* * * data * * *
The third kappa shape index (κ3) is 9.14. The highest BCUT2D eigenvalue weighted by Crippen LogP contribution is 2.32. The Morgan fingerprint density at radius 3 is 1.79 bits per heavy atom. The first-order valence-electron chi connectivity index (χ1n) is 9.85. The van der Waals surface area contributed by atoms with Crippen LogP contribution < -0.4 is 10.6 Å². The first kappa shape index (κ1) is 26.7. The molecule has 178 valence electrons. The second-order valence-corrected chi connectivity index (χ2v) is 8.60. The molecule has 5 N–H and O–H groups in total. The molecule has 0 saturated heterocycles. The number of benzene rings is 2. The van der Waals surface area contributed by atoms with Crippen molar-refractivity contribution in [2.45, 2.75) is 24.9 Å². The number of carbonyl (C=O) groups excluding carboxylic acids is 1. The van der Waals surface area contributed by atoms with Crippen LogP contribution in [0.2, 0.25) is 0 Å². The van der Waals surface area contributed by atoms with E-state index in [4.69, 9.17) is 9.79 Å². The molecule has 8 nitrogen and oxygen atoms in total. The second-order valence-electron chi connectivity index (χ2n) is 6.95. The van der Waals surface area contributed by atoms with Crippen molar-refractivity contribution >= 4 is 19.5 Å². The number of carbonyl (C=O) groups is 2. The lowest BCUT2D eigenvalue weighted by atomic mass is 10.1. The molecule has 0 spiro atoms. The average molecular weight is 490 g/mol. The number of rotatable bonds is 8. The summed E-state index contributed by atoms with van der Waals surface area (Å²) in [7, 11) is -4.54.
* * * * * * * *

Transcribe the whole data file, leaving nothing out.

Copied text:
The third kappa shape index (κ3) is 9.14. The highest BCUT2D eigenvalue weighted by Crippen LogP contribution is 2.32. The Morgan fingerprint density at radius 3 is 1.79 bits per heavy atom. The first-order valence-electron chi connectivity index (χ1n) is 9.85. The van der Waals surface area contributed by atoms with Crippen LogP contribution < -0.4 is 10.6 Å². The first kappa shape index (κ1) is 26.7. The molecule has 178 valence electrons. The second-order valence-corrected chi connectivity index (χ2v) is 8.60. The molecule has 5 N–H and O–H groups in total. The molecule has 0 saturated heterocycles. The number of benzene rings is 2. The van der Waals surface area contributed by atoms with Crippen molar-refractivity contribution in [2.45, 2.75) is 24.9 Å². The number of carbonyl (C=O) groups excluding carboxylic acids is 1. The van der Waals surface area contributed by atoms with Crippen LogP contribution in [0.2, 0.25) is 0 Å². The van der Waals surface area contributed by atoms with E-state index in [4.69, 9.17) is 9.79 Å². The molecule has 8 nitrogen and oxygen atoms in total. The second-order valence-electron chi connectivity index (χ2n) is 6.95. The van der Waals surface area contributed by atoms with Crippen molar-refractivity contribution >= 4 is 19.5 Å². The number of carbonyl (C=O) groups is 2. The lowest BCUT2D eigenvalue weighted by atomic mass is 10.1. The molecule has 0 spiro atoms. The average molecular weight is 490 g/mol. The number of rotatable bonds is 8. The summed E-state index contributed by atoms with van der Waals surface area (Å²) in [7, 11) is -4.54.